Sangoma
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I am a sangoma. What does this mean? The name given to the shamans or "traditional healers" of many southern African tribes, including the Zulu, is Sangoma or isiSangoma as they are known in plural. It is a spiritual calling, not a chosen profession. An apprentice sangoma, an itwasa, studies with a mentor for several years and must learn how to connect with her ancestors (amadlozi), prepare herbal medicines (muti), interpret dreams, diagnose illness through divination with bones, and how to heal both physical and spiritual illness. Through the ritual use of muti, steaming, purification, dreaming, and dancing to ancient drum rhythms and traditional songs, the initiate becomes bound to her ancestors who have chosen her for this work. It is the mentor's responsibility to work with the itwasa's ancestors, alleviating any conflicts or problems that are encountered. Humility and respect are essential to the work of the sangoma so it is the mentor's job to train the initiate in a way that leads to surrender of the egoic state, facilitating a deepening of their relationship to the spirit world and the ancestors. Working in partnership with one's ancestors is a gift representing a close link with the spirit realm as a mediator between the worlds.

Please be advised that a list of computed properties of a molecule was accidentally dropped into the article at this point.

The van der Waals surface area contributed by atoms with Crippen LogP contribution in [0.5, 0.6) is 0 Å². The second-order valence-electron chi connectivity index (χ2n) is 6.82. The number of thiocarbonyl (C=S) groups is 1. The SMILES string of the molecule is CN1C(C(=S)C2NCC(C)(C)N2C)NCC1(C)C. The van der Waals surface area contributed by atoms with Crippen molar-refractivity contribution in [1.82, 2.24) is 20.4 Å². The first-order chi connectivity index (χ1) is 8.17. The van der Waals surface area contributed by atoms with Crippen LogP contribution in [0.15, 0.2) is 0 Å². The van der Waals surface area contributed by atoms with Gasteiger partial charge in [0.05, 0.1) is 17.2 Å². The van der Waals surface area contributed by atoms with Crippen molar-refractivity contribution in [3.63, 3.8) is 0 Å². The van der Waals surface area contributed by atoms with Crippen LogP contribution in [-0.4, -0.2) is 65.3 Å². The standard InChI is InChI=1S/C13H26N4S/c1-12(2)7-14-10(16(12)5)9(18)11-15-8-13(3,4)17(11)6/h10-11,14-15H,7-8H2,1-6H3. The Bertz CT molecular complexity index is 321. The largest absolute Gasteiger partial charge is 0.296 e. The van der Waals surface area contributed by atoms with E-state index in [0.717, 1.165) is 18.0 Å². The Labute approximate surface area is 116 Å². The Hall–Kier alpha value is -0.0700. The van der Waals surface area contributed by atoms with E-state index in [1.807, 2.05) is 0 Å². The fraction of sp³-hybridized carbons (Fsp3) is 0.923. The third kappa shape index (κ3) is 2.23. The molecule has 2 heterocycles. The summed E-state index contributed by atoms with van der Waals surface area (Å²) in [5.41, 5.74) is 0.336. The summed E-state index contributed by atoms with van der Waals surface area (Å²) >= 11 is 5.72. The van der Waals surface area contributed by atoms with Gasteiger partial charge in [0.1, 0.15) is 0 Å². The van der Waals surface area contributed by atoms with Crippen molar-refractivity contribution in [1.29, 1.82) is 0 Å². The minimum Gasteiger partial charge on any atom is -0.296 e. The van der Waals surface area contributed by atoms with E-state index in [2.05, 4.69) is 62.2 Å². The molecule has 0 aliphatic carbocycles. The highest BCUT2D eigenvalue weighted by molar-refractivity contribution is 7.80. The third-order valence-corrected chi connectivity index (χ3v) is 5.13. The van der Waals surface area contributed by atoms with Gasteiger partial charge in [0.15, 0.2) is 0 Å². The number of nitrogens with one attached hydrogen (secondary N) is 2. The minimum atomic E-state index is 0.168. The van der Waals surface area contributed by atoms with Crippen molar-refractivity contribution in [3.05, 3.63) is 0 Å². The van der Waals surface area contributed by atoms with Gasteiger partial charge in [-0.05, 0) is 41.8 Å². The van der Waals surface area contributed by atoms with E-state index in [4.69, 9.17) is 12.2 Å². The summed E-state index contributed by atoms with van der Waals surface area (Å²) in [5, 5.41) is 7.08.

In the past Westerners have referred to all traditional healers as "witchdoctors" but the sangomas of Swaziland and South Africa have worked tirelessly to shift this negative perspective. Witchdoctors, or sorcerers, are often purveyors of mutis and charms that cause harm to people. A sangoma takes an oath that she may not cause harm to anyone. The calling requires that the healer use her gifts only for good. Sangomas believe that they are here for only one purpose, to heal through love and compassion.

Although my love affair with Africa began many years ago, prior to 1994 I could only visit vicariously books. When I made my first trek to East Africa my soul felt as if I had returned home. From that point on I began to find ways to explore this magnificent continent. Then in 1999 a consultation with a Zulu sangoma changed my life.